The fintech space in Nigeria, I dare say Africa compared to the world, is still in a high growth phase. It seems like there’s a lot of hype, but we are not close to what the global market has achieved when it comes to financial technology. We make a lot of noise, but there is still a lot of room for growth. There is still going to be a lot of investment coming into the space over the next 5 – 10 years. First, when it comes to where the Fintech landscape is, there are so many opportunities if you are ready to do the right thing. My thoughts are also around the fact that there is a lot of work. I think people in the industry misunderstand what it takes and so people come into the industry not equipped enough for what it will take for them to grow. In the future, there is going to be separation of the wheat from the chaff, there is definitely going to be those companies that won’t survive the next phase in the evolution of the landscape because in the early days everybody can come in. As it gets mature, only the well baked, only those who are well equipped, who are putting in the investment from a more corporate governance and institutional base would survive. We would see a lot that will fall by the wayside. But it is actually a good thing because the industry is maturing and getting to where the big and the well-equipped players can last longer. Thirdly is that we are going to see a lot of good consolidations, collaborations and exits. We would see that over the next decade. Those that survive the second phase because they were built to last will collaborate and become bigger institutions. So there will be collaboration, there will be mergers and acquisitions, both local and global players coming together. And that’s where you will start to see the kind of maturity and the kind of return on investment both for the founders and the investors, and for every stakeholder within that ecosystem at that maturity stage. Finally, I think we will need to continue to invest in talent. Another thing beyond just the corporate governance and just putting the right systems and structures, is building an institution that helps talents to thrive, and then replicating knowledge as quickly as possible. Those are the things that the Fintech landscape will need to invest in critically in order to survive. We will need to also come together, there has been a lot of silo work, there’s been a lot of fintechs on their own. There needs to be a coming together of fintechs to engage the government, to engage with regulators, to engage as a group rather than individuals minding their business. That will just show that we are moving away from baby stage to more growth stage before we get to the maturity which is where we need to be.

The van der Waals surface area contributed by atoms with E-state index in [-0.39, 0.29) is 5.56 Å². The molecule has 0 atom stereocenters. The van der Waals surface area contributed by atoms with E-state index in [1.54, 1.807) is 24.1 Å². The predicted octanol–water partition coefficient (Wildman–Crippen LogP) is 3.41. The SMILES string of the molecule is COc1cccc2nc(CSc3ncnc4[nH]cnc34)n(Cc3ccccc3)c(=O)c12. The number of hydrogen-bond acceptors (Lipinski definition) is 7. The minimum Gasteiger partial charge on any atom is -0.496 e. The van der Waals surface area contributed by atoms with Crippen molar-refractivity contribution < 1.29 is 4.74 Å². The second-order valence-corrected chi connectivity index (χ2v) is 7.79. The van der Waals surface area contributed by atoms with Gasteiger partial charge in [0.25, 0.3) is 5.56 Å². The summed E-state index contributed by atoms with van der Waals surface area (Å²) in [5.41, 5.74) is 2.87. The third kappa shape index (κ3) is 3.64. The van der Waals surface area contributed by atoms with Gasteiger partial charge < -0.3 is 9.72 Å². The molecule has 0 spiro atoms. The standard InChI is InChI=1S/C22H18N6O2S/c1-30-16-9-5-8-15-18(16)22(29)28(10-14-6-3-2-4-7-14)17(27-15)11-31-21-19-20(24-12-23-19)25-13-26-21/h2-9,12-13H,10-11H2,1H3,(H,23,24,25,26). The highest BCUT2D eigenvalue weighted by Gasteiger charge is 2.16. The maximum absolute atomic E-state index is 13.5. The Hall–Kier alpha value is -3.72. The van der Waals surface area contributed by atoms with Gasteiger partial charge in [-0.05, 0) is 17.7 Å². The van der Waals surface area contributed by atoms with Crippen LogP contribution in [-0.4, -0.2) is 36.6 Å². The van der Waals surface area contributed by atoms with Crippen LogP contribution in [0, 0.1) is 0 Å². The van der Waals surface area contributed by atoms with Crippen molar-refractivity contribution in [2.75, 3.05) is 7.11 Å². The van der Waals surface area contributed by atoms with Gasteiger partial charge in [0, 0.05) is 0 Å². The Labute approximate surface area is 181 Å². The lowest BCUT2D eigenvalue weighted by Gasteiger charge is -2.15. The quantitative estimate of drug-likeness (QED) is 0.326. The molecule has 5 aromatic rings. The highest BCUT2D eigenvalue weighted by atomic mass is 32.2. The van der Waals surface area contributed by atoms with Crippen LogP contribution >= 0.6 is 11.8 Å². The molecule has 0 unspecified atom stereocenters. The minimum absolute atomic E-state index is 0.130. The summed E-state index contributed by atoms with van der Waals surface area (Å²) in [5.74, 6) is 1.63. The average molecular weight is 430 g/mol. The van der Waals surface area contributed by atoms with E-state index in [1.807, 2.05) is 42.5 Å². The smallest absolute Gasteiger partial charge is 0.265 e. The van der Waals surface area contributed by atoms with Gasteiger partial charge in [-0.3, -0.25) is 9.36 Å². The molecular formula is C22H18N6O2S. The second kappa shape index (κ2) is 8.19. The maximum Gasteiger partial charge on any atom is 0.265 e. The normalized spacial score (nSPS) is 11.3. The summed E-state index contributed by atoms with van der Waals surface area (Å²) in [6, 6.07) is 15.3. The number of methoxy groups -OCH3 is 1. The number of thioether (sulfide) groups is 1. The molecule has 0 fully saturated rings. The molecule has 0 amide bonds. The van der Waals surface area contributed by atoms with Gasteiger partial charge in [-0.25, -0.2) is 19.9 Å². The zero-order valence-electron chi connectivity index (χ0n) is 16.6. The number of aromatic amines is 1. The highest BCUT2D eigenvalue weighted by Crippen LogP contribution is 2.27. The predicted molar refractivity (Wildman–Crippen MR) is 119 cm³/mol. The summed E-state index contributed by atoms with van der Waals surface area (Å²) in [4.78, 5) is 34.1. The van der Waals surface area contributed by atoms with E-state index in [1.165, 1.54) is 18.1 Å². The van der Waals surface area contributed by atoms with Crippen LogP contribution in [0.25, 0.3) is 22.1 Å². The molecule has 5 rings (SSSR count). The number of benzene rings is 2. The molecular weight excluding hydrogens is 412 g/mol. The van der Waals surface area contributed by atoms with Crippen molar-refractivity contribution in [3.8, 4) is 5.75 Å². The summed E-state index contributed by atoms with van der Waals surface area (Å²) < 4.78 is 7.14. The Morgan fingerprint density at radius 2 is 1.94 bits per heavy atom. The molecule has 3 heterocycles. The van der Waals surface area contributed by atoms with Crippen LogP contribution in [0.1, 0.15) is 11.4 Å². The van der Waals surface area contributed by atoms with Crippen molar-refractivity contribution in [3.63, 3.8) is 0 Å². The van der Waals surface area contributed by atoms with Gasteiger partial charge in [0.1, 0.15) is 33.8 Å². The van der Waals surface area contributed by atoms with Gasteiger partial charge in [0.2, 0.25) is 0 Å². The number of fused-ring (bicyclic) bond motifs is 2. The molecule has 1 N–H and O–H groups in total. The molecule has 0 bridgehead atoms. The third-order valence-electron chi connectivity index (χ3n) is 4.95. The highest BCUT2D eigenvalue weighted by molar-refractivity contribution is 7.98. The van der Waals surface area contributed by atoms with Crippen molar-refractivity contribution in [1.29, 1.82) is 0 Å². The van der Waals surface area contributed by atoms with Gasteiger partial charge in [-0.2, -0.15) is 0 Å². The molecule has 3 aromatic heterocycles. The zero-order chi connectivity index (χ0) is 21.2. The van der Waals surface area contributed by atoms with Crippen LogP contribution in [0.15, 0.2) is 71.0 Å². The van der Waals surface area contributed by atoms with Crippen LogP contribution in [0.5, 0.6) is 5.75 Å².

As a CEO, your job can be demanding. Do you ever have time to relax, or go on vacations?